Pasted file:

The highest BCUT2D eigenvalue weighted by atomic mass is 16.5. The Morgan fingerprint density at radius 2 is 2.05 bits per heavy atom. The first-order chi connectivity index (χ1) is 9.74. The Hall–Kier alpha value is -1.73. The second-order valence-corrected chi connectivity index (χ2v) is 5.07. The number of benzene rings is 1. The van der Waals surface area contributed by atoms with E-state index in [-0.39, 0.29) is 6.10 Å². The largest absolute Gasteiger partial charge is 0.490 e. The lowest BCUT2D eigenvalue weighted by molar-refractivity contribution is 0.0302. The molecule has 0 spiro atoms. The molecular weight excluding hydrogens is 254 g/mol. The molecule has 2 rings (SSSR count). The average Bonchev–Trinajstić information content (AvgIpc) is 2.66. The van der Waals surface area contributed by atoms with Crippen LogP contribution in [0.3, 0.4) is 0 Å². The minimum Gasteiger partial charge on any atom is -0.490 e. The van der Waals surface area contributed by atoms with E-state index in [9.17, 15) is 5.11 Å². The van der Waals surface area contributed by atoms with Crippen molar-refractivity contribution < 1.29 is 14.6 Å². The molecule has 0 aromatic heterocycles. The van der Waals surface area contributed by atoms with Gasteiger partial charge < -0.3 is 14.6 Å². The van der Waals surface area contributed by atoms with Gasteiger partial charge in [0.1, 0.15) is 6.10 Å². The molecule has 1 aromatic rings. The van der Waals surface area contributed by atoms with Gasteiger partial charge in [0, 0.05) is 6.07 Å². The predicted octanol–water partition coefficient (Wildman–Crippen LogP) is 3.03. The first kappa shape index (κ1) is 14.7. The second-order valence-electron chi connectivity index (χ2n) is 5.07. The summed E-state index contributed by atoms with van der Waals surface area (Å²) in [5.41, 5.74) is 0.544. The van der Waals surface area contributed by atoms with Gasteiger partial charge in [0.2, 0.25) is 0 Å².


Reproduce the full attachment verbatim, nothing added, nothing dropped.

The highest BCUT2D eigenvalue weighted by atomic mass is 16.5. The Morgan fingerprint density at radius 2 is 2.05 bits per heavy atom. The first-order chi connectivity index (χ1) is 9.74. The Hall–Kier alpha value is -1.73. The second-order valence-corrected chi connectivity index (χ2v) is 5.07. The number of benzene rings is 1. The van der Waals surface area contributed by atoms with E-state index in [-0.39, 0.29) is 6.10 Å². The largest absolute Gasteiger partial charge is 0.490 e. The lowest BCUT2D eigenvalue weighted by molar-refractivity contribution is 0.0302. The molecule has 0 spiro atoms. The molecular weight excluding hydrogens is 254 g/mol. The molecule has 2 rings (SSSR count). The average Bonchev–Trinajstić information content (AvgIpc) is 2.66. The van der Waals surface area contributed by atoms with Crippen LogP contribution in [0.3, 0.4) is 0 Å². The minimum Gasteiger partial charge on any atom is -0.490 e. The van der Waals surface area contributed by atoms with E-state index in [9.17, 15) is 5.11 Å². The van der Waals surface area contributed by atoms with Crippen molar-refractivity contribution < 1.29 is 14.6 Å². The molecule has 0 aromatic heterocycles. The van der Waals surface area contributed by atoms with Gasteiger partial charge < -0.3 is 14.6 Å². The van der Waals surface area contributed by atoms with Gasteiger partial charge in [0.1, 0.15) is 6.10 Å². The molecule has 1 aromatic rings. The van der Waals surface area contributed by atoms with Gasteiger partial charge in [0, 0.05) is 6.07 Å². The predicted octanol–water partition coefficient (Wildman–Crippen LogP) is 3.03. The first kappa shape index (κ1) is 14.7. The second-order valence-electron chi connectivity index (χ2n) is 5.07. The summed E-state index contributed by atoms with van der Waals surface area (Å²) in [5.41, 5.74) is 0.544. The van der Waals surface area contributed by atoms with Gasteiger partial charge in [0.2, 0.25) is 0 Å².